Social Security Administration (SSA) offices have been generally closed to in-person services since March 2020 because of the COVID-19 pandemic, with no walk-in service at all and an extremely limited number of field office appointments available based on dire need. Hearings have been held either by telephone or via Teams. After some indication of a January-based reopening of offices to the public that was retracted in December, it looks like SSA is finally moving towards “reentry.”
On January 20, 2022, Acting Commissioner Kilolo Kijakazi announced the agency has reached agreement with its three labor unions on a reentry plan. The following day, the Acting Commissioner provided a few more specifics. According to a January 21st announcement, SSA is planning reentry and implementation of telework schedules for most employees on March 30, 2022. Local offices will restore increased walk-in service in early April, although the public will still be encouraged to conduct most business on-line and schedule appointments. Limited in-person hearings with management judges will begin in March with plans to expand in the spring and early summer.
A report in the Federal New Network offers more details. According to the report, the agency’s reentry plan, released at the beginning of November 2021 as a “pre-decisional” document, was complicated by the spread of the omicron variant of COVID-19. But the American Federation of Government Employees (AFGE) has now reached an agreement with SSA. Under a Memorandum of Understanding (MOU), 45,000 employees would begin returning to the office on March 30, 2022. This date is subject to changes in pandemic conditions. According to Rich Couture, chief negotiator for the AFGE, the MOU is the first step to be followed by a series of reentry meetings. Continued telework options remain a critical part of the negotiations. The policies remain unclear and allowable telework days may vary by component.
Meanwhile, the Association of Administrative Law Judges announced on January 17, 2022, that it had reached a memorandum of understanding (MOU) with SSA dated January 14, 2022, providing for the return of all ALJs to the Office of Hearings and Appeals (OHO) worksites by June 3, 2022, with the ability to continue working remotely up to four days per week. ALJs can return on a voluntary basis by May 4, 2022. The exact dates are contingent on the provision of notice as well as with negotiations with other unions. As with the field offices, it is hard to discern exactly what level of access claimants can expect. SSA had previously announced that management level ALJs would begin in-person hearings in a limited number of cases.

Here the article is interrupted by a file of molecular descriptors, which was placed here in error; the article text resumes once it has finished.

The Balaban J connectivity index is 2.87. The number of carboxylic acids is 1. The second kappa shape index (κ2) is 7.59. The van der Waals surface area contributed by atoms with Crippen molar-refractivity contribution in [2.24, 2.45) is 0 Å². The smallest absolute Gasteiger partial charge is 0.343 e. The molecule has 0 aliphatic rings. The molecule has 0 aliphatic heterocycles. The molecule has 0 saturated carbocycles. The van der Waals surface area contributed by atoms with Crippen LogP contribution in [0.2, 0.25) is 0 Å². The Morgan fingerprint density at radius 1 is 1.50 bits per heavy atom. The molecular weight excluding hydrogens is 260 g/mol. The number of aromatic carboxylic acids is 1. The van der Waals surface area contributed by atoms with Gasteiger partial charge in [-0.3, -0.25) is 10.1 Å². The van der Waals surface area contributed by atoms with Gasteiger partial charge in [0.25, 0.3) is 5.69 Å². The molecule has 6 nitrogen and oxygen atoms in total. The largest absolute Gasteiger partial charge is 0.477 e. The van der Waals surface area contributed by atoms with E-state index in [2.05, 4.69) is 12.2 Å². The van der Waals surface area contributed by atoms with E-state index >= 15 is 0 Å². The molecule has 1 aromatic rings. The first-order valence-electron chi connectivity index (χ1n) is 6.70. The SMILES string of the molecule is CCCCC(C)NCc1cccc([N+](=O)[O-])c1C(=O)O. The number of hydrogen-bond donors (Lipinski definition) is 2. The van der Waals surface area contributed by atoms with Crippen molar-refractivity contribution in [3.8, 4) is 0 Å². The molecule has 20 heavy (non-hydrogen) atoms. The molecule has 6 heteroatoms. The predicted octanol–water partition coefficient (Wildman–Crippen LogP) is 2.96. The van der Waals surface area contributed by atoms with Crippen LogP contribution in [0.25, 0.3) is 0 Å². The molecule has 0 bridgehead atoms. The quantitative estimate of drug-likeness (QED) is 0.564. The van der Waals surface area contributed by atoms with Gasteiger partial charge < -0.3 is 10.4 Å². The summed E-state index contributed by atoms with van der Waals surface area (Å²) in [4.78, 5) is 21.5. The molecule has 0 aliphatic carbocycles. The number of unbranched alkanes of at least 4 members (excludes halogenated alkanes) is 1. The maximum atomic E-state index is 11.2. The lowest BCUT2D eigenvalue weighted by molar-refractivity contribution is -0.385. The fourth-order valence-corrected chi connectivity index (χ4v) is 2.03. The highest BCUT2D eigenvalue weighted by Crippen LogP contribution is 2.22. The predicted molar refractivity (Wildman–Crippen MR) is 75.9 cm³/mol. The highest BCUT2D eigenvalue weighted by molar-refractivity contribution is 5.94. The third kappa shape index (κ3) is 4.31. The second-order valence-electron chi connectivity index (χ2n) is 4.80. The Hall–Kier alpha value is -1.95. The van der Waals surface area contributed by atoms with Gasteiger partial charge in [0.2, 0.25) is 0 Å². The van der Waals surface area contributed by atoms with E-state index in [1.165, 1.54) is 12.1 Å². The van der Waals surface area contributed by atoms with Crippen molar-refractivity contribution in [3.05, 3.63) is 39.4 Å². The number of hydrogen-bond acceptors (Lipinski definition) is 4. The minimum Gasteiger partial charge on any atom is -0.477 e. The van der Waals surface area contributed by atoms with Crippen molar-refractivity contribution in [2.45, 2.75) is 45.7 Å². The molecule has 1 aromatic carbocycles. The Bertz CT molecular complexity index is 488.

In addition, the National Treasury Employees Union, which represents employees in OHO, has also negotiated an agreement that increases telework opportunities, extends scheduling flexibility, and ensures safety. It is not yet clear, however, when that reentry process will begin.
In conjunction with the resumption of in-person hearings, the agency also announced a new screening procedure to be completed within 24 hours of a scheduled hearing time. Claimants are to complete a COVID-19 screening questionnaire online or by phone. The screening process was set forth on December 3, 2021, via an “Emergency Request” for approval from Office of Management and Budget (OMB), 86 Fed. Reg. 68717. Advocates raised a variety of concerns via public comments, but NOSSCR reported that by the time it had filed its comments on December 10, 2021, OMB had already given its clearance to the package submitted by SSA. Other commentors so far include Empire Justice Center, Community Legal Services of Philadelphia, Disability Law Center in Boston, and Legal Aid Society of Columbus.
Many of the comments do not necessarily urge changes to the survey but instead caution against overreliance without follow-up to ensure that a person is not screened out unnecessarily. SSA is also urged to provide claimants recourse and alternative methods of screening if they have difficulty or barriers completing the survey within the 24-hour timeframe.
Claimants and their advocates have been outraged at the lack of adequate access to its services, particularly for those with little or no income, with a disproportionate impact on Black and brown communities and claimants for Supplemental Security Income (SSI). Calls for the agency to increase access and address the service failures have been growing. On January 5, 2022, Republican member of Congress John Katko called on SSA for a timeline for reopening and for a plan to safely expand access. He was joined by Democrat Kathleen Rice, also from Central New York. On December 8, 2021, a group of 15 Senate Republicans sent a letter to SSA urging its reopening and noting its negative impact on rural claimants. That letter had cited an OIG report from July 2021 finding a troubling backlog of unopened paper mail. The OIG report was summarized in the October 2021 edition of this newsletter.
The U.S. Senate had previously held a hearing in April 2021 and discussed some of the service failures and harm to beneficiaries. Media outlets are also continuing to cover the negative impact of closures, particularly at the field office level where it remains extremely difficult to reach the office for an appointment necessary to conduct in-person transactions.
Stay tuned as details for reentry plans develop.